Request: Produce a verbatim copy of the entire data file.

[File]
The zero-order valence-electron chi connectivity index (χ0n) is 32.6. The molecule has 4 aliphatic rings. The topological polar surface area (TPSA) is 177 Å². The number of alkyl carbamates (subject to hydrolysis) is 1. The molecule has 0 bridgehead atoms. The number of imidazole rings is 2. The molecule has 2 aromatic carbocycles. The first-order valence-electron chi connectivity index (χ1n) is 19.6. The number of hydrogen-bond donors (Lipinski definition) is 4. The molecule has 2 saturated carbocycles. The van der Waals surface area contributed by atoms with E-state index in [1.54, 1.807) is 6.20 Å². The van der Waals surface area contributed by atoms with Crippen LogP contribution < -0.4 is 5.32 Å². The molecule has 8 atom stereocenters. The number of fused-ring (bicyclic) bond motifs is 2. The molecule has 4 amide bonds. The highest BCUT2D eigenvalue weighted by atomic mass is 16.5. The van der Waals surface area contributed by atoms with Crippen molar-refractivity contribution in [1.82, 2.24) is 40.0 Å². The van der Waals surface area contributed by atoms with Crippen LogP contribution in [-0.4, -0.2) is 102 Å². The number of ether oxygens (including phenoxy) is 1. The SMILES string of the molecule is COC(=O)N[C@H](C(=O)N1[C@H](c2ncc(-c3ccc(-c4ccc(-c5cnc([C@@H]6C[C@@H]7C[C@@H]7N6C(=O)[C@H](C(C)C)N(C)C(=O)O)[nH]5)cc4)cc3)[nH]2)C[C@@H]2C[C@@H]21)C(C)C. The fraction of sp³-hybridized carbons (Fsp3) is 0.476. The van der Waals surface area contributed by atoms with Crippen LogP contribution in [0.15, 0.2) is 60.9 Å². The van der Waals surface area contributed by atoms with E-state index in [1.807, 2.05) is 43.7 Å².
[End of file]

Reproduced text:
The zero-order valence-electron chi connectivity index (χ0n) is 32.6. The molecule has 4 aliphatic rings. The topological polar surface area (TPSA) is 177 Å². The number of alkyl carbamates (subject to hydrolysis) is 1. The molecule has 0 bridgehead atoms. The number of imidazole rings is 2. The molecule has 2 aromatic carbocycles. The first-order valence-electron chi connectivity index (χ1n) is 19.6. The number of hydrogen-bond donors (Lipinski definition) is 4. The molecule has 2 saturated carbocycles. The van der Waals surface area contributed by atoms with E-state index in [1.54, 1.807) is 6.20 Å². The van der Waals surface area contributed by atoms with Crippen LogP contribution < -0.4 is 5.32 Å². The molecule has 8 atom stereocenters. The number of fused-ring (bicyclic) bond motifs is 2. The molecule has 4 amide bonds. The highest BCUT2D eigenvalue weighted by atomic mass is 16.5. The van der Waals surface area contributed by atoms with Crippen molar-refractivity contribution in [1.82, 2.24) is 40.0 Å². The van der Waals surface area contributed by atoms with Crippen LogP contribution in [-0.4, -0.2) is 102 Å². The number of ether oxygens (including phenoxy) is 1. The SMILES string of the molecule is COC(=O)N[C@H](C(=O)N1[C@H](c2ncc(-c3ccc(-c4ccc(-c5cnc([C@@H]6C[C@@H]7C[C@@H]7N6C(=O)[C@H](C(C)C)N(C)C(=O)O)[nH]5)cc4)cc3)[nH]2)C[C@@H]2C[C@@H]21)C(C)C. The fraction of sp³-hybridized carbons (Fsp3) is 0.476. The van der Waals surface area contributed by atoms with Crippen LogP contribution in [0.15, 0.2) is 60.9 Å². The van der Waals surface area contributed by atoms with E-state index in [1.807, 2.05) is 43.7 Å².